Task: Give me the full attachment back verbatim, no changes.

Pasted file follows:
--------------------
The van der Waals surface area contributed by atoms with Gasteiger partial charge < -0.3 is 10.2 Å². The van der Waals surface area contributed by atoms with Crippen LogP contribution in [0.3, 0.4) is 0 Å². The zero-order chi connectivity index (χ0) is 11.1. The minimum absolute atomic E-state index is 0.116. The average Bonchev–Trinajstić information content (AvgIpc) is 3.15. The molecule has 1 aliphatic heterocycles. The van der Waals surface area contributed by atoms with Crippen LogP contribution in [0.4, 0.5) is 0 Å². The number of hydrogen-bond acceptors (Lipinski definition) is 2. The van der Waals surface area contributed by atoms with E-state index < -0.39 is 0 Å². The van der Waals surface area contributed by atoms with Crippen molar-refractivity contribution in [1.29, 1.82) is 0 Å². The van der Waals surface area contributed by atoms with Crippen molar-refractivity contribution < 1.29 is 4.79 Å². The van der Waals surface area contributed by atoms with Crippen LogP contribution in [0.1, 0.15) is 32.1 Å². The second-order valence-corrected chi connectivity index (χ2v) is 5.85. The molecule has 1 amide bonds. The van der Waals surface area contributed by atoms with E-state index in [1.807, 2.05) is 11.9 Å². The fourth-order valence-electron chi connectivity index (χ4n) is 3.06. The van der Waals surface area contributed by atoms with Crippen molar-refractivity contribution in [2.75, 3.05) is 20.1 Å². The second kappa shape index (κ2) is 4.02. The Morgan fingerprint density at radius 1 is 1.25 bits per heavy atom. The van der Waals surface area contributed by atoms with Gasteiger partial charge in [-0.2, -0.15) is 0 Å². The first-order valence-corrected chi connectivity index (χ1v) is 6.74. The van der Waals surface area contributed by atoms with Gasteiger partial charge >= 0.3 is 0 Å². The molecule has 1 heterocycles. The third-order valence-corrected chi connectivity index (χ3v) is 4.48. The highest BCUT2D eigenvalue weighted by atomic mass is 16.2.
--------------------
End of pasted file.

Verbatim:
The van der Waals surface area contributed by atoms with Gasteiger partial charge < -0.3 is 10.2 Å². The van der Waals surface area contributed by atoms with Crippen LogP contribution in [0.3, 0.4) is 0 Å². The zero-order chi connectivity index (χ0) is 11.1. The minimum absolute atomic E-state index is 0.116. The average Bonchev–Trinajstić information content (AvgIpc) is 3.15. The molecule has 1 aliphatic heterocycles. The van der Waals surface area contributed by atoms with Crippen LogP contribution in [0.4, 0.5) is 0 Å². The number of hydrogen-bond acceptors (Lipinski definition) is 2. The van der Waals surface area contributed by atoms with E-state index < -0.39 is 0 Å². The van der Waals surface area contributed by atoms with Crippen molar-refractivity contribution in [1.29, 1.82) is 0 Å². The van der Waals surface area contributed by atoms with Crippen molar-refractivity contribution < 1.29 is 4.79 Å². The van der Waals surface area contributed by atoms with Crippen LogP contribution in [0.1, 0.15) is 32.1 Å². The second-order valence-corrected chi connectivity index (χ2v) is 5.85. The molecule has 1 amide bonds. The van der Waals surface area contributed by atoms with E-state index in [1.807, 2.05) is 11.9 Å². The fourth-order valence-electron chi connectivity index (χ4n) is 3.06. The van der Waals surface area contributed by atoms with Crippen molar-refractivity contribution in [2.75, 3.05) is 20.1 Å². The second kappa shape index (κ2) is 4.02. The Morgan fingerprint density at radius 1 is 1.25 bits per heavy atom. The van der Waals surface area contributed by atoms with Gasteiger partial charge in [-0.2, -0.15) is 0 Å². The first-order valence-corrected chi connectivity index (χ1v) is 6.74. The van der Waals surface area contributed by atoms with Gasteiger partial charge >= 0.3 is 0 Å². The molecule has 1 heterocycles. The third-order valence-corrected chi connectivity index (χ3v) is 4.48. The highest BCUT2D eigenvalue weighted by atomic mass is 16.2.